Lifestyle

Here Comes the Sun—Celebrating Solstice

Each December, in many countries and cultures across the Northern Hemisphere, people celebrate the return of the light. Many of these celebrations occur close to the time of the winter solstice, the shortest day and longest night of the year. We celebrate the solstice to acknowledge the turning of the year and the lengthening of the days ahead and as a time to reflect and rekindle our inner light, dimmed, perhaps, by the distress of this year.

Who needs a reminder of what a year it has been! Covid-19, unemployment, racial injustice, wildfires, and smoke. Not to mention feverish election activity. As the light of civility and tolerance dimmed, it has seemed as though the darkness was gaining the upper hand, compounded by the shortening of days in November.

The sun knows better. It always comes back.

Celebrating the Solstice Around the World

The solstice occurs when the earth is at maximum tilt away from the sun, and the sun travels its shortest path through the sky, which usually occurs on December 21 or 22.

In the summer months, we almost take our sun-filled light for granted. But in the darkness of winter, sun sightings are especially appreciated.

For thousands of years, people in the northern hemisphere have honored the return of the sun. In ancient agricultural worlds, life depended on it; without the sun, crops wouldn’t grow and people would starve. Many cultures and religions worldwide created traditions to honor the sun and its rebirth into life through the dark.

In Northern Pakistan, the Kalash Kafir people hold a seven-day celebration of the solstice called Chaomos. The week includes ritual bathing, torchlight parades, fires, singing, dancing, and festive eating. Sounds like a great time.

In China, Korea, and Japan, many celebrate the festival of Dongzhi, a word that means “the arrival of winter.” People gather in their families to worship the heavens and honor their ancestors, while eating special foods such as dumplings in Northern China and tang yuan, a dessert of glutinous rice balls, in the south.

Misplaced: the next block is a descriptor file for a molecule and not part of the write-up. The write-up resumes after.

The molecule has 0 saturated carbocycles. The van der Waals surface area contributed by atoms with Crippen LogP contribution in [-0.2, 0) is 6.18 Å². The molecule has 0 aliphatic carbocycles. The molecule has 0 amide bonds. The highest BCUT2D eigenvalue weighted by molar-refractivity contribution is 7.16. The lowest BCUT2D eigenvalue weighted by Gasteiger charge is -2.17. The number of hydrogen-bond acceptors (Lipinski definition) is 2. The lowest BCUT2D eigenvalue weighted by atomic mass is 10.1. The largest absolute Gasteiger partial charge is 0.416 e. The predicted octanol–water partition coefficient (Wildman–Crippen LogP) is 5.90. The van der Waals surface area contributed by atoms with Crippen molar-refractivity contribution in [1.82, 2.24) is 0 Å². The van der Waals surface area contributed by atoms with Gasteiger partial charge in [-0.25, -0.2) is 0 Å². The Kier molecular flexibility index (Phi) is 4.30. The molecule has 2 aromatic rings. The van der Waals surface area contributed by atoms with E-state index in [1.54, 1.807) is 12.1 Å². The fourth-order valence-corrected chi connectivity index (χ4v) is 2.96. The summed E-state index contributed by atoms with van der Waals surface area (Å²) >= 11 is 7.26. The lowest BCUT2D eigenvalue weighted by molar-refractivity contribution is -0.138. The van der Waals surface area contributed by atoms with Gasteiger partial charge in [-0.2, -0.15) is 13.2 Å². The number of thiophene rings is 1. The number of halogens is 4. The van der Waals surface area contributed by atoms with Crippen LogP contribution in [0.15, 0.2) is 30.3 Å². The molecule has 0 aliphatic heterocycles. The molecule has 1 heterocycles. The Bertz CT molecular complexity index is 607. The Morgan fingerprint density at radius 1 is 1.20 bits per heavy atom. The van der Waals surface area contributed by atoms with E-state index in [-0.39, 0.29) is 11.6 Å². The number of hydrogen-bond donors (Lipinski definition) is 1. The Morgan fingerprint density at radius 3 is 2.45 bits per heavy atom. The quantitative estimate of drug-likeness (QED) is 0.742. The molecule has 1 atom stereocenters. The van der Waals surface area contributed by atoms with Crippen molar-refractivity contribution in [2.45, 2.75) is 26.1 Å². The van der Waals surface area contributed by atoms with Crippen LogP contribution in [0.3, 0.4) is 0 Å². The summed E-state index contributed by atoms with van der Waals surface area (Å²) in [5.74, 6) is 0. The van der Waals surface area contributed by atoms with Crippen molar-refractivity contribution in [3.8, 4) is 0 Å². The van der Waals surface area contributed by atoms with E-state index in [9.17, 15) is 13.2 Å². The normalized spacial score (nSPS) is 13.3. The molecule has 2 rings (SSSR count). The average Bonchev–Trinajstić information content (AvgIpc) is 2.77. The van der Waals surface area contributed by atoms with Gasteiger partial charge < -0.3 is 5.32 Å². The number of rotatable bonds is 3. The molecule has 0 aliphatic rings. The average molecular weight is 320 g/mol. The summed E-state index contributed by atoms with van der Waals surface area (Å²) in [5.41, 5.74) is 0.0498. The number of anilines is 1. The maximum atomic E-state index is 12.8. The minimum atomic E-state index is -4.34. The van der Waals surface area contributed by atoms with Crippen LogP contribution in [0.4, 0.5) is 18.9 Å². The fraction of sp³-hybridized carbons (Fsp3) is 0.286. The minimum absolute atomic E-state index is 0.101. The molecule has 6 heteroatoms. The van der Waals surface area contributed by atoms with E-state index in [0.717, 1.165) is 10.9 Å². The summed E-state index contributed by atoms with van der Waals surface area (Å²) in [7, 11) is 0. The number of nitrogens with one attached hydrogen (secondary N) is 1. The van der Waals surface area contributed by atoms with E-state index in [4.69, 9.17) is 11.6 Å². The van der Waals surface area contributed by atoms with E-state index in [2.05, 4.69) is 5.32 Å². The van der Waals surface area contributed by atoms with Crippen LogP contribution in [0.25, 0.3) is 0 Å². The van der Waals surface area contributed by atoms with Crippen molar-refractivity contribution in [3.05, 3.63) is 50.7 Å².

In Iran, the festival of Shab-e Yalda occurs at the longest night of the year. Shab-e Yalda extols the victory of Mithra, god of the sun, over the forces of darkness. People gather, burn fires, offer wishes, make acts of charity, and serve festive foods, including Iran’s native nuts and pomegranates. The words of the great Persian poet Hafiz are often read. Some celebrants stay up until dawn to welcome the sun’s rising, a sign that goodness has triumphed over evil.

In the United States, the Native American Zuni people celebrate Shalako with rites that invite the sun’s return and the transformation of winter into spring. The nine-day sacred ceremony, private to the tribe, includes dance, song, ritual, and drama. The Zunis believe their ceremonies are not just for the well-being of the tribe, but the entire world.

On December 22 in Japan, bonfires burn on Mount Fuji. Farmers celebrate the return of the sun that will nourish their crops. People eat kabocha squash and enjoy hot baths, accented with yuzu, a citrus fruit said to be good for health.

The pre-Christian Norse people celebrated Yule, their name for the solstice. When King Haakon I brought his Christian faith to Norway in the 10th century, he blended many of the old traditions into Christianity. The Yule log and mistletoe, as well as “The Twelve Days of Christmas” were originally Nordic rituals. Who knew that the “Boar’s Head Carol,” sung at Christmastime, referred to the ancient practice of sacrificing a sacred boar?